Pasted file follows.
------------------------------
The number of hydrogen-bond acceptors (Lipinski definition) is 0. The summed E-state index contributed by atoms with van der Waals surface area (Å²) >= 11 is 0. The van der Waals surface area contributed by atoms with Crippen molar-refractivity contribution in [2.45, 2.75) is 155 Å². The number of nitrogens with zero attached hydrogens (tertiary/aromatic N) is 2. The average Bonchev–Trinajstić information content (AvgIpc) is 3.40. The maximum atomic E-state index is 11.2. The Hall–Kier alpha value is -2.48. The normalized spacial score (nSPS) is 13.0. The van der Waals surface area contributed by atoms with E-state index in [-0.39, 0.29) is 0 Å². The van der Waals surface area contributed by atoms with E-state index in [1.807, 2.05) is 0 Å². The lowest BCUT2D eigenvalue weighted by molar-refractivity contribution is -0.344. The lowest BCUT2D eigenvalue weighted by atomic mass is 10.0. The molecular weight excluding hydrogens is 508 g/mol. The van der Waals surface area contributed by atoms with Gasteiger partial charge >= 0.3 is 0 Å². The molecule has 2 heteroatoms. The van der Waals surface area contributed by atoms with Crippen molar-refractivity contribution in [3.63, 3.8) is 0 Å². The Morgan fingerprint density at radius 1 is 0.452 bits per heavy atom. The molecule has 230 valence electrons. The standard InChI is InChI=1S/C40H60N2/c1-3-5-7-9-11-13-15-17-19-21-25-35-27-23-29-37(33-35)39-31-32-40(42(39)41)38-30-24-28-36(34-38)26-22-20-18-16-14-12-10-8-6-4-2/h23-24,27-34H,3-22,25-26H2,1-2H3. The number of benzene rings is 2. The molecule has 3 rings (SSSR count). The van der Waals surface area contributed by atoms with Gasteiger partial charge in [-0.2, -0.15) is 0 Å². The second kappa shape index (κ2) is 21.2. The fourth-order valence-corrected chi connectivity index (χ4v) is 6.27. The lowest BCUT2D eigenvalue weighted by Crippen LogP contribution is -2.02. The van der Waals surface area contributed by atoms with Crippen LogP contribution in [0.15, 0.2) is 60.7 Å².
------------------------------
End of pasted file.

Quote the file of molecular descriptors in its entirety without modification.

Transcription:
The number of hydrogen-bond acceptors (Lipinski definition) is 0. The summed E-state index contributed by atoms with van der Waals surface area (Å²) >= 11 is 0. The van der Waals surface area contributed by atoms with Crippen molar-refractivity contribution in [2.45, 2.75) is 155 Å². The number of nitrogens with zero attached hydrogens (tertiary/aromatic N) is 2. The average Bonchev–Trinajstić information content (AvgIpc) is 3.40. The maximum atomic E-state index is 11.2. The Hall–Kier alpha value is -2.48. The normalized spacial score (nSPS) is 13.0. The van der Waals surface area contributed by atoms with E-state index in [-0.39, 0.29) is 0 Å². The van der Waals surface area contributed by atoms with E-state index in [1.807, 2.05) is 0 Å². The lowest BCUT2D eigenvalue weighted by molar-refractivity contribution is -0.344. The lowest BCUT2D eigenvalue weighted by atomic mass is 10.0. The molecular weight excluding hydrogens is 508 g/mol. The van der Waals surface area contributed by atoms with Gasteiger partial charge >= 0.3 is 0 Å². The molecule has 2 heteroatoms. The van der Waals surface area contributed by atoms with Crippen molar-refractivity contribution in [3.63, 3.8) is 0 Å². The Morgan fingerprint density at radius 1 is 0.452 bits per heavy atom. The molecule has 230 valence electrons. The standard InChI is InChI=1S/C40H60N2/c1-3-5-7-9-11-13-15-17-19-21-25-35-27-23-29-37(33-35)39-31-32-40(42(39)41)38-30-24-28-36(34-38)26-22-20-18-16-14-12-10-8-6-4-2/h23-24,27-34H,3-22,25-26H2,1-2H3. The number of benzene rings is 2. The molecule has 3 rings (SSSR count). The van der Waals surface area contributed by atoms with Gasteiger partial charge in [-0.2, -0.15) is 0 Å². The second kappa shape index (κ2) is 21.2. The fourth-order valence-corrected chi connectivity index (χ4v) is 6.27. The lowest BCUT2D eigenvalue weighted by Crippen LogP contribution is -2.02. The van der Waals surface area contributed by atoms with Crippen LogP contribution in [0.15, 0.2) is 60.7 Å².